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This article is about the Pashtun tribe. For other uses, see Yusufzai (disambiguation).
يوسفزی (Pashto) یوسف زئی (Urdu)
Regions with significant populations
Primarily Pakistan and Afghanistan
Pashto (Native)
Islam (Sunni Hanafi)

The Yūsufzai, also called Yousafzai, is a tribe of Pashtun peoples. It is also called "sons of Yusuf" from the Tribe of Joseph Esapzai son of Mand, son of Khakhykhel ,son of Kand, son of Kharshbun, son of Sarban)[citation needed]. They are found in Khyber Pakhtunkhwa of Pakistan, and in some eastern parts of Afghanistan. In addition, some Yusufzai lineages are settled in India in 18th century, most notably in Rohilkhand region as well as the Tonk area, many of whom form a part of the larger Rohilla community.[1][2] According to the Pata Khazana history book, the Khakhykhel and Ghoryakhel are brothers.[clarification needed][citation needed]

Pashtun Confederacies


The tribe is mentioned as "Isapzais" by Alexander the Great in 330 BC.[3] But they are later mentioned by Babur in the 16th century. It is claimed that by the 1580s the Yusufzai numbered about 100,000 households. In general, they were uncooperative with the rule of Akbar who sent military forces under Zain Khan Koka and Raja Bir Bar to subdue them. In 1585 Raja Bir Bar was killed in fighting with the Yusufzais who were led by the general Gujju Khan. It was not until about 1690 that they were partially brought under the control of the Mughal Empire.[4] In 1849, the Yousafzai established their own Yusafzai State of Swat under the leadership of Akhund Abdul Ghaffur who appointed Sayyid Akbar Shah, a descendant of Pir Baba, as the first emir. After Akbar Shah's death in 1857, Akhund Ghaffur assumed control of the state himself.[5] The state lasted until 1969 under its religious leaders known as Akhunds of Swat, and encompassed the present-day Swat, Buner, Shangla and Kohistan.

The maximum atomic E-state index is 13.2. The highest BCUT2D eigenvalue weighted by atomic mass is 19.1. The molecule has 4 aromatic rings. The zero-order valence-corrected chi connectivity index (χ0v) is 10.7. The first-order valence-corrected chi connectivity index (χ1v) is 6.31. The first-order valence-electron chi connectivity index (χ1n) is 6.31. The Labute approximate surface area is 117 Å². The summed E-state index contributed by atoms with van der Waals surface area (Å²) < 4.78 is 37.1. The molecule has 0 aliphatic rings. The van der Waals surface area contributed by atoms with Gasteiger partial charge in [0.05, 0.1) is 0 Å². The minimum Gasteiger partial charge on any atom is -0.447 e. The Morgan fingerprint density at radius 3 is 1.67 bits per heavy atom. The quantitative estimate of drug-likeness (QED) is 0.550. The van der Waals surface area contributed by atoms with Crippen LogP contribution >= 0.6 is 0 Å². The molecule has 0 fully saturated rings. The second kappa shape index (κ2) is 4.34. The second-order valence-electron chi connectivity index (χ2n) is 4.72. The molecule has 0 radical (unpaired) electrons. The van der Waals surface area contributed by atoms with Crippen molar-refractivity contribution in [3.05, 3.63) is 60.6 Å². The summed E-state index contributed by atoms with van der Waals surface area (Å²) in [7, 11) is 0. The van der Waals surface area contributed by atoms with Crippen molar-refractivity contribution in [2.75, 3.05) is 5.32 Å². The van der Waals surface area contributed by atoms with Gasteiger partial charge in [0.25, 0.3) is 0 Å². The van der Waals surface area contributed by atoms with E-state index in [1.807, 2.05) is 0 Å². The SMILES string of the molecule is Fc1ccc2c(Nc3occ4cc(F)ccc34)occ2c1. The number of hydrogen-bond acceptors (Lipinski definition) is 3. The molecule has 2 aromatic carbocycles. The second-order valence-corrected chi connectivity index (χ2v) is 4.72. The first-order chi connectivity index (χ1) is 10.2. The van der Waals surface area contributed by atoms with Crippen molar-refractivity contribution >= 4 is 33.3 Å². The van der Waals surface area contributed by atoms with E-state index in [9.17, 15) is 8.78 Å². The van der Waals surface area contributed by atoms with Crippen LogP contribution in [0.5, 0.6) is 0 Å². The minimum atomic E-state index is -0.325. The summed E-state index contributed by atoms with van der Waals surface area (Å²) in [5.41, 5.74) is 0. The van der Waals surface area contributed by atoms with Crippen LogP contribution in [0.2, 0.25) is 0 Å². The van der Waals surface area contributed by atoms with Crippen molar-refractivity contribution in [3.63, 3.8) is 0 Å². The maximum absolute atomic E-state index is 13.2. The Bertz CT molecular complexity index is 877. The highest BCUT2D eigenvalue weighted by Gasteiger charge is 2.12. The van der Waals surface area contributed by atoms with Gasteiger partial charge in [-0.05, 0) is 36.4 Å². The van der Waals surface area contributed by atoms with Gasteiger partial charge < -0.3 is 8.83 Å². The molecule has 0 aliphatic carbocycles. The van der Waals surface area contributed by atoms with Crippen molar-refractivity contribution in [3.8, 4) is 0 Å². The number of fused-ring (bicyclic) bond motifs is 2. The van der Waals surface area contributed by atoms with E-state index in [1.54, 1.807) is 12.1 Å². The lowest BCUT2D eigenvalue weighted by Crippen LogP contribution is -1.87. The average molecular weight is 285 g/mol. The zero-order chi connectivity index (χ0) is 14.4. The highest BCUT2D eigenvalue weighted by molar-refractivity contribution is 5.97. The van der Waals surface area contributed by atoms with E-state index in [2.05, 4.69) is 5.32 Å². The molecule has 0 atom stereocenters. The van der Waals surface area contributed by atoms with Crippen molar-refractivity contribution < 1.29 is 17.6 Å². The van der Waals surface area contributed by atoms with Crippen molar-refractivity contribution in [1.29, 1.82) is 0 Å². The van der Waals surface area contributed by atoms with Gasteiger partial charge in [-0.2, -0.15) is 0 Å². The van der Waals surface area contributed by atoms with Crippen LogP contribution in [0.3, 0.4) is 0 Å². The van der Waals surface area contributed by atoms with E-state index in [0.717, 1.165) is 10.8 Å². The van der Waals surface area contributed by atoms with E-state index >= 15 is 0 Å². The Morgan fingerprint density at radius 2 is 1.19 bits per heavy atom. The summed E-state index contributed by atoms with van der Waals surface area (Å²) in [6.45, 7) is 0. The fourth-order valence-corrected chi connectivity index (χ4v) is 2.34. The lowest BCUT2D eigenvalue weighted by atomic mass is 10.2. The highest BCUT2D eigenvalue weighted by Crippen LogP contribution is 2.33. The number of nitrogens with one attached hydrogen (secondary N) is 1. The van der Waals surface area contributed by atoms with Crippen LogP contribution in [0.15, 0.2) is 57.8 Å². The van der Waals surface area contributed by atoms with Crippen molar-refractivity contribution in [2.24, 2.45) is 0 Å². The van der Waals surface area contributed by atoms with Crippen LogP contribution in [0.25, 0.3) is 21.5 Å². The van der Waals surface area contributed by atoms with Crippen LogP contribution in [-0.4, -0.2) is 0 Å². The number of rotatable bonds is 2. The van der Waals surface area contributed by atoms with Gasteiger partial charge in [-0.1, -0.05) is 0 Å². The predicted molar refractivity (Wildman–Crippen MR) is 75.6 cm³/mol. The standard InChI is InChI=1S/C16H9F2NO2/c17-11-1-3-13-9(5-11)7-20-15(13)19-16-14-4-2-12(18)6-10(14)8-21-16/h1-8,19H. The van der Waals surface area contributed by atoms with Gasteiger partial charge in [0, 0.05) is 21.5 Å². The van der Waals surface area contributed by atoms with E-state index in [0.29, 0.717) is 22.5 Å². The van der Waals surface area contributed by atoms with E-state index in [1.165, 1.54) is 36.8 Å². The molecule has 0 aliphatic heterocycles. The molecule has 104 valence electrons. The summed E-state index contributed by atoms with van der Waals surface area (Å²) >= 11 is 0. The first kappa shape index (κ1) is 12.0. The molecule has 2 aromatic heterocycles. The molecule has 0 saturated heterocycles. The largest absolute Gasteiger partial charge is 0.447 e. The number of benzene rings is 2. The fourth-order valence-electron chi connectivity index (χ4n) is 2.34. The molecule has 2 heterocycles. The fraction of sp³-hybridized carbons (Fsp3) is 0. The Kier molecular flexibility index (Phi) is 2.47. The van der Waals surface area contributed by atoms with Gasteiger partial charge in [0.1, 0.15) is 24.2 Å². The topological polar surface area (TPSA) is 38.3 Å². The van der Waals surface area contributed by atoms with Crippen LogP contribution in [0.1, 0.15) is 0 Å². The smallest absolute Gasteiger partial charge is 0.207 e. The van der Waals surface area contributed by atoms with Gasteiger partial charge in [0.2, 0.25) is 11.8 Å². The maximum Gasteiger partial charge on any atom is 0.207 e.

The Yusufzai are the predominant population in the districts of Swat, Swabi, Buner, Shangla, Mardan, Malakand, Tor Ghar, Upper Dir, Lower Dir, in the Khyber Pakhtunkhwa province of Pakistan. They are also living in Battagram, Charsadda and the Rasheeda, Maloga village of the Oghi Tehsil of Mansehra And Tribal Area Bajaur Agency and Momand Agency Yusufzai is also a name of sub-tribe of Dehwar Baloch Tribe in Balochistan.

In Afghanistan, they inhabit parts of the Kunar and Nangarhar.Kabul Qandahar Qanduz Zabal, Logar and others

Most Yusufzai speak the northern variant of Pashto (Pukhto) with the hard "kh" replacing the softer "sh" of the southern Pashto dialects.

Some Yusufzai lineages are settled especially in the Rohilkhand region of northwestern Uttar Pradesh, in Bodh Gaya, Patna, Sherghati, Vaishali and the nearby Bihar in India, in Andhra Pradesh's capital Hyderabad city, in the Malwa region of Madhya Pradesh,Tonk and Pratapgarh districts of Rajasthan, in Channapatna, Kadi, Ahmedabad, Baroda and the nearby Gujarat, in Maharashtra's Pune, Akola and Mumbai, and in Karnataka's Mysore and Bangalore. Many of the Yusufzai of Uttar Pradesh form a part of the larger Rohilla community.[1][2]

See also[edit]


  1. ^ a b Haleem, Safia (24 July 2007). "Study of the Pathan Communities in Four States of India". Khyber Gateway. Retrieved 4 May 2014. Farrukhabad has a mixed population of Pathans dominated by the Bangash and Yousafzais. 
  2. ^ a b Haleem, Safia (24 July 2007). "Study of the Pathan Communities in Four States of India". Khyber Gateway. This is the area in U.P (Utter Pradesh) Province, in which Pashtoons were either given land by the emperors or they settled for Trade purposes. Roh was the name of the area around Peshawar city, in Pakistan. Yousafzai Pathans , living in this valley were also known as Rohillas when they settled down the area was known as Katehr, which literally means soft well aerated loam which is extremely suitable for cultivation. It later became known as Rohil Khand (the land of the Rohillas). The great majority of Rohillas migrated between 17th and 18th Century. 
  3. ^ Ahmed, Khaled. "Daily Times - Leading News Resource of Pakistan". Daily Times. Retrieved 1 December 2012. 
  4. ^ John F. Richards, The New Cambridge History of India: The Mughal Empire (New York: Cambridge University Press, 1993) p. 50
  5. ^ Haroon, Sana (2011). Frontier of Faith: Islam, in the Indo-Afghan Borderland. Hurst Publishers. p. 40. ISBN 1849041830. Retrieved 16 February 2013. 

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